The Women And Work Commission found that unleashing women’s full potential could be worth £23 billion a year to the Exchequer, while according to McKinsey, companies across all sectors with the most women on their boards of directors significantly and consistently outperform those with no female representation – by 41 per cent in terms of return on equity and by 56 per cent in terms of operating results. And venture capital firms that increased their proportion of female partner hires by 10 per cent saw, on average, a 1.5 per cent spike in overall fund returns each year and had 9.7 per cent more profitable exits (an impressive figure given that only 28.8 per cent of all VC investments have a profitable exit). Yet in Deloitte’s analysis of nearly 7,000 companies in 60 countries, women held 15 per cent of all board seats – and we’re celebrating this because it’s gone up by 3 per cent over the course of two years.
This just doesn’t make business sense to me – better gender balance equals better business. This isn’t an argument that we should even need to be making, yet we still live in a world where it’s accepted that having children will impact your career prospects, and that’s just the decision as a woman that you have to make. Perhaps it’s time to think less emotively and a bit more logically?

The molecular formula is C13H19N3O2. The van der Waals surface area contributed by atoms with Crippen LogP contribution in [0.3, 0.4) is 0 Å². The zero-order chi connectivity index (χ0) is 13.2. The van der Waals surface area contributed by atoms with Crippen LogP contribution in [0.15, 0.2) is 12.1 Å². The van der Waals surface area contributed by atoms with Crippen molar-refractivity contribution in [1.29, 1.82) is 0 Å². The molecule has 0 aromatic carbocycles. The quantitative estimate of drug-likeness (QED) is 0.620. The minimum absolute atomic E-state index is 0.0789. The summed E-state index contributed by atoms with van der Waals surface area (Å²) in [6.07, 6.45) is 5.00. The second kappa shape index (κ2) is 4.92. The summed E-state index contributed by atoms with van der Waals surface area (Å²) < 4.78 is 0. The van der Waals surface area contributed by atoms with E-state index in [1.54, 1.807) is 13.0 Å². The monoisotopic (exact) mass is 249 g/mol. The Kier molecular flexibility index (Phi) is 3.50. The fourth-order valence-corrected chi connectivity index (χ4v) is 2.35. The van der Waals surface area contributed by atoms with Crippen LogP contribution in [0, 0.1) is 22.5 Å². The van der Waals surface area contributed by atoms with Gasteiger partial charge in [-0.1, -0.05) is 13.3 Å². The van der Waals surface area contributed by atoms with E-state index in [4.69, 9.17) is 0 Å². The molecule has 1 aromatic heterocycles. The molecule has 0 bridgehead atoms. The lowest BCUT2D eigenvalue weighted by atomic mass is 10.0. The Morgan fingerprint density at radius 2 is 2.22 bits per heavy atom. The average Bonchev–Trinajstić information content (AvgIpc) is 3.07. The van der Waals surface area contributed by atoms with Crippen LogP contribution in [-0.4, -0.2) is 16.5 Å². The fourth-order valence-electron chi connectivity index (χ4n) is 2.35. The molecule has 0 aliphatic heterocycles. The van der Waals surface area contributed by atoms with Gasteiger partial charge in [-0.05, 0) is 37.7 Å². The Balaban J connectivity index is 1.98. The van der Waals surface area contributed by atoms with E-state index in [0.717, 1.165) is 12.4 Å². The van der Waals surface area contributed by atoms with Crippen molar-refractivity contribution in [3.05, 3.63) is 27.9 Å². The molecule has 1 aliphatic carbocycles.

Carol White, Marketing Operations and Campaigns Director
A number of years ago, as a cash-strapped student, I took a summer job at my Dad’s engineering company. One morning we had an important client visiting and every effort was made to make an outstanding impression – presentations were prepared, desks were tidied and top notch catering was called for. However, of the 10 qualified engineers who worked there, you’ll not be surprised to learn that it was Alison, the only woman, who was chosen to do the catering, serving and cleaning up. I’m convinced that this was not intentionally sexist, it was just the way things were 20 (or so!) years ago.
Similarly, as a woman applying to take a physics degree, eyebrows were raised and if it hadn’t been for a wonderful teacher and great support from my Dad (noted in case you have the wrong impression about him from the previous story!) I would have struggled to see that it was actually ok.
My point is that expectations of what is acceptable have fundamentally changed. Things have moved on an incredible amount since those days and what was acceptable then is unrecognisable to younger generations now.
I’m not saying we haven’t got a long way to go, but the pace of change gives me a sense of optimism. Highlighting issues when we see them, working collectively to make a change and getting involved in campaigns such as #BalanceforBetter really do make a difference.
I’m hopeful that in 10 years the issues we currently have to overcome will be a source of incredulity to the next generation.
Carla Knighton, Defence Marketing Manager